The Tup’ney Rush 4

filmstripTHE TUP’NEY RUSH

By Eric Fowler

Take Four

The Danilo was the largest of three cinemas in Hinkley, having 1,100 seats with tickets from 1/6d to 3/4d and a huge CinemaScope screen. Met by the area supervisor, I was embarrassed to be present at his sacking of the resident manager who was to be replaced by me. I was only 26 years old and the film that day was ‘ There’s No Business Like Show Business ‘!thedanilo02
The staff, particularly the team of six projectionists, where hostile to me but after changing the ‘Chief’ the rest and I settled to a happy and industrious time of promotions, publicity stunts, charity shows and dine/variety evenings. Two things bugged me: the large amount of paper work and unruly teenagers whom I eventually tamed.
Four years later, in 1958, I was fortunate in being appointed manager of the Commodore Theatre, Ryde. Not an Essoldo but an independent of 1,560 seats plus ballroom and restaurant. We moved to the holiday island and my salary leapt from £12 to £15 per week.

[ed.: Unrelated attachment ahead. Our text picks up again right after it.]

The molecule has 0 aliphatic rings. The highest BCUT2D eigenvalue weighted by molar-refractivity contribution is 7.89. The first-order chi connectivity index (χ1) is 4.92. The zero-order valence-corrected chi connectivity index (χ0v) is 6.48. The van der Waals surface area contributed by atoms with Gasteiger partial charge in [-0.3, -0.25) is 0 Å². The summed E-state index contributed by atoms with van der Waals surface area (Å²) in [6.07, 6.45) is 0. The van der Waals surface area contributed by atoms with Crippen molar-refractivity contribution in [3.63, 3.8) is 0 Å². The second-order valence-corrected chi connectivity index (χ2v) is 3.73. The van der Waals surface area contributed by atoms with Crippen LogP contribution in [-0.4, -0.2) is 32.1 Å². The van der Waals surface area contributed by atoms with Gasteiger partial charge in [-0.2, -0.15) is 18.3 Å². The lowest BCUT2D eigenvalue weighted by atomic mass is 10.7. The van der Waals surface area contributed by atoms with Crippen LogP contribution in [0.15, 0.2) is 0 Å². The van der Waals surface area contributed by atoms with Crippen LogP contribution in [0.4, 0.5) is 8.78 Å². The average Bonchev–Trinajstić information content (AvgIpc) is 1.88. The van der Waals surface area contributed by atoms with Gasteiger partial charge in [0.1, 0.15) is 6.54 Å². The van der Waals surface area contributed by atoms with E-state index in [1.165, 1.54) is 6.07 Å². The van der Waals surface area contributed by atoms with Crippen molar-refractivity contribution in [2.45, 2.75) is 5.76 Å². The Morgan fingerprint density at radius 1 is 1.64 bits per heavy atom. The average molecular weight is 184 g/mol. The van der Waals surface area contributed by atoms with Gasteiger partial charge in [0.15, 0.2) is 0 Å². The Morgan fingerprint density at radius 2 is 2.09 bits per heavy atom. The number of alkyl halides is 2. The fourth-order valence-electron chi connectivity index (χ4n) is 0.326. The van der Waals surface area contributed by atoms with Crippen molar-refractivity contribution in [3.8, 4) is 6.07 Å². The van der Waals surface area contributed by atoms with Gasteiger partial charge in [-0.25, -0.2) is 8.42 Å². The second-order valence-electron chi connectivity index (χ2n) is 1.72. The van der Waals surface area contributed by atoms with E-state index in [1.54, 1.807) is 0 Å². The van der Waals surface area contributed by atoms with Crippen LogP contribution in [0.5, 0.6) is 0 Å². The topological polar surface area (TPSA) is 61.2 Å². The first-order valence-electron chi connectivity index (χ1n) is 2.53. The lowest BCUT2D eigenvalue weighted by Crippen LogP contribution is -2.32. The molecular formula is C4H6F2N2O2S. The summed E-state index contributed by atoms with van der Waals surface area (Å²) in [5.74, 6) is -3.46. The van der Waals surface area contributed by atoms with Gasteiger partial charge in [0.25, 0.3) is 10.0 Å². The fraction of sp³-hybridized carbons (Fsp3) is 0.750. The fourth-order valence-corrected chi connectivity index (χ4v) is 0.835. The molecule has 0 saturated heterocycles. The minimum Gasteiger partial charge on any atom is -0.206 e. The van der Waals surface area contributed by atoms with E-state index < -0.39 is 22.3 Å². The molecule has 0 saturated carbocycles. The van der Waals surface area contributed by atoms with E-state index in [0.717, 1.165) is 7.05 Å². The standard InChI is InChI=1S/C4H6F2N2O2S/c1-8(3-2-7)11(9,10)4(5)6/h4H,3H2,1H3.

Danilo OpeningThe large foyer boasted grand staircases and the box office was a replica of the aft of Nelson’s flagship, Victory. A capacious and fully equipped stage had housed pantomime and summer shows. Sunday night live shows were to continue with films on weekdays. We ran South Pacific and The Guns of Navarone alternately for a whole summer season. I was able to direct occasional plays and organise many publicity stunts (what has happened to showmanship?). It was heaven.
But nothing lasts. Southern Television (now Meridian) opened in Southampton and a dark shadow swiftly fell across live and cinematic entertainment. The Commodore was sold and in 1962, although kept on by the new owners, I began looking for a better future………………..

 

Eric Fowler

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